Could you go freelance?

,  16 May 2012

There are obvious benefits to a freelance creative career, but what are the downsides? Pete Mosley, creative mentor and advisor, sets out the risks with advice on how you can minimise them.

Sun Ae Kim, ceramicist
Sun Ae Kim, ceramicist

Are you brave enough?

Self employment, by its very nature, is demanding. You need to be able to cope with those demands in order to survive. Have you got what it takes?  

The benefits are enormous. You have control of your life, creative freedom, flexibility to work the hours you want, and a strong individual creative identity.

Have you got the tenacity and self-discipline you need, both to start and to keep going?

You will need nerves of steel from time to time – when people pay late, when customers are awkward, when things don’t go to plan. You need to be an organised person.

Your customers will expect you to be consistent, good humoured, and timely in your responses. You will need reserves of physical and emotional energy in order to cope with setbacks.

You will need to be spirited and independent – the freelance life can be lonely – however...

The benefits of going freelance

The benefits are enormous. You have control of your life, creative freedom, flexibility to work the hours you want, and a strong individual creative identity.

You will feel like you never have done before. My old man ran his own business for most of his life and his anthem was Frank Sinatra singing ‘I Did It My Way’.

I set off down the same path and that tune, old-fashioned as it is, still echoes in my ears. It is a truly unique and thrilling experience. Get it right and it will bring you real joy.

The risks of going freelance

Creativity, skills and talent alone will not guarantee the success that you crave. You must be sure you have a viable business – that is, one based on products or services that will sell in large enough volumes to sustain you and make a profit.

Be sure you have a viable business – one based on products or services that will sell in large enough volumes to sustain you and make a profit.

It’s perfectly possible to pay quite large sums into your bank account and still struggle to make ends meet if you have failed to properly calculate the costs involved in running your business.

Turnover (the money you pay into your account) should not be confused with profit (what’s left when all the expenses have been paid).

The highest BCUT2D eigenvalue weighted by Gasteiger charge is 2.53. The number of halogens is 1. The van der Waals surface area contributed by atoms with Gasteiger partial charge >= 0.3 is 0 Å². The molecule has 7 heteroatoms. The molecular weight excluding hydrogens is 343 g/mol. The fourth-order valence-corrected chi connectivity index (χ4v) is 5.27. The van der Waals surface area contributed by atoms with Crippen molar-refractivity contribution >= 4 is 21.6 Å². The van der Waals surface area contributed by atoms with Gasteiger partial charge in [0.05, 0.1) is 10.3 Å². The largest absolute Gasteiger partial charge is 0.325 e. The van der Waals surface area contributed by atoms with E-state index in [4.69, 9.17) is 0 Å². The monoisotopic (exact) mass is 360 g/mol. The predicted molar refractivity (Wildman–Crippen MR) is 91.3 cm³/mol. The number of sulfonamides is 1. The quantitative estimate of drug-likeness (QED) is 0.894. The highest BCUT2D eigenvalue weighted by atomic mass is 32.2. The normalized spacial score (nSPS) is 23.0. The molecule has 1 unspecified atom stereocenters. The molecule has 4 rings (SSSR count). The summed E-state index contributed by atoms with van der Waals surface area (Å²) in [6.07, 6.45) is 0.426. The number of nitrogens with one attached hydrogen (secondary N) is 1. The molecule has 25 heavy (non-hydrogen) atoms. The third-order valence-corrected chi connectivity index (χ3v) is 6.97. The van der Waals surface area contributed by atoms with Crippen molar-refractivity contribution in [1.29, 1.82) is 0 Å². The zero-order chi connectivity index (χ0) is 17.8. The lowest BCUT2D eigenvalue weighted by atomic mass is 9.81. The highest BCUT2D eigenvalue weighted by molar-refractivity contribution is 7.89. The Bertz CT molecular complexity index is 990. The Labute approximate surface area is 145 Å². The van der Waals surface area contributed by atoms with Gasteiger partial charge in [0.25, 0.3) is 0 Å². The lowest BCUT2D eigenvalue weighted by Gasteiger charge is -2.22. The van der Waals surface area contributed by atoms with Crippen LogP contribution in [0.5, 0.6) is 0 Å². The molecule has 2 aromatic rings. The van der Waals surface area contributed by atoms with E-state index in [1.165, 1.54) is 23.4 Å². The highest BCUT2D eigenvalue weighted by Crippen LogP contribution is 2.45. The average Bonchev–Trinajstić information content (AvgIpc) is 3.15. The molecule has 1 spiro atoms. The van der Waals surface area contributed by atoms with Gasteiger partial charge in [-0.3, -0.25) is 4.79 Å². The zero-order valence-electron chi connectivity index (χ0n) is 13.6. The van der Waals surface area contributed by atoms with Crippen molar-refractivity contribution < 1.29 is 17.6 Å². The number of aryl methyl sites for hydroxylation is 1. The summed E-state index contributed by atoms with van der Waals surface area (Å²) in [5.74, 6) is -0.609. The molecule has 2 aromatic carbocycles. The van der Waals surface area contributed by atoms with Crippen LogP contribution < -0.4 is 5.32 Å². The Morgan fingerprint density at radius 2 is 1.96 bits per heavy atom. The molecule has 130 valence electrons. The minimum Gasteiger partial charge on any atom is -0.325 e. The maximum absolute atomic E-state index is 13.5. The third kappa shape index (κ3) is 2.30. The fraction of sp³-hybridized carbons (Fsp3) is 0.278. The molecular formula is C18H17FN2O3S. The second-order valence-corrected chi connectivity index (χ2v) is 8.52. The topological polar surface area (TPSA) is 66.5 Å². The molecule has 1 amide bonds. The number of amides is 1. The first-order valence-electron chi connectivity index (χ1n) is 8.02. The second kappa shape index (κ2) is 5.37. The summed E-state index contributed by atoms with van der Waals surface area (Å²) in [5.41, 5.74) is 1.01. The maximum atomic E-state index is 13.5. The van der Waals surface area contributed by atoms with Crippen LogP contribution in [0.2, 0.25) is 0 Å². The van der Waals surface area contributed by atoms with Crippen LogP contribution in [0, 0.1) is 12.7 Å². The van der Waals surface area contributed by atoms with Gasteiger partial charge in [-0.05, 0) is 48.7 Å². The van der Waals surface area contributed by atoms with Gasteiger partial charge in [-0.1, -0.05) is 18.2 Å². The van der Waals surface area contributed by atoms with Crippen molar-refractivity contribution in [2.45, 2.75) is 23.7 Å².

A self-employed person can only pay themselves what they can afford from their profits – taking too much out for yourself can be a fatal error.

Don’t overextend yourself. Some entrepreneurs borrow money to finance new businesses – but can you truly afford to do this? Sometimes it’s better to start slow than burden yourself with huge start-up costs and ongoing loan repayments.

It can be physically and emotionally exhausting. Some people simply run out of steam. If you are not a naturally resilient person, beware. 

How do you minimise risk?

Lots of people save up in anticipation of going freelance. Having a cushion will make life much easier. Things seldom run smoothly to plan in the first few months.

  • Plan ahead
    Estimate what you want your income to be, and what your expenses will be. Both fixed outgoings like rent, rates, utilities and phone; and variable ones like travel and materials.
  • Set up a cashflow projection
    This is a projection of how you think income and expenditure will flow. Then track everything and check progress regularly.
    Your cashflow forecast will tell you if you aren’t meeting your sales targets or if you are overspending, it’s a very powerful tool.
  • Have a cushion
    Be sure to save for tax and rainy days.

Find a champion

The kind and supportive words of friends and relatives can be misleading. In fact, you need to be wary of those very things. I've met people who have launched businesses on the basis of feedback from family and friends.

When you are trying to do something ambitious it is really important to find somebody to hold you accountable and to help drive you along.  

Someone close to them said their work was good, and they committed to the whole set up – without bothering to conduct any further reality checks. Then it didn’t work. This may all sound a little harsh but it is, unfortunately, true.

So who can you trust to give you independent feedback when you need to know if an idea or product is going to stand up to scrutiny? Your mates love you too much to be objective. Constructive, objective criticism might be hard to swallow.

But it will save you from making really bad commercial decisions. And if you have got what it takes, it'll help you get where you want to go much, much faster.

Often what stops us in life is less to do with the quality of our work ,than with the quality of our courage and ambition. 

When you are trying to do something ambitious it is really important to find somebody to hold you accountable and to help drive you along. Someone you can meet with regularly to review your goals and make sure that you are actually making some progress. Make a dream list and work through it with them stage by stage.

Where to ask for help

Support can be found in a variety of places: starting up in a business incubator can be helpful for some, finding a mentor is right for others.

Local authority arts officers, where they exist, can be a really useful source of guidance and information. And most regions have creative industry support organisations that can help. Don’t forget local and regional arts networking groups.

And last, but not least, seek out and talk to other more established creative people. They are often the most powerful source of support and encouragement. And they understand exactly what you are going through.

Find out more about Pete Mosley's book, Make Your Creativity Pay


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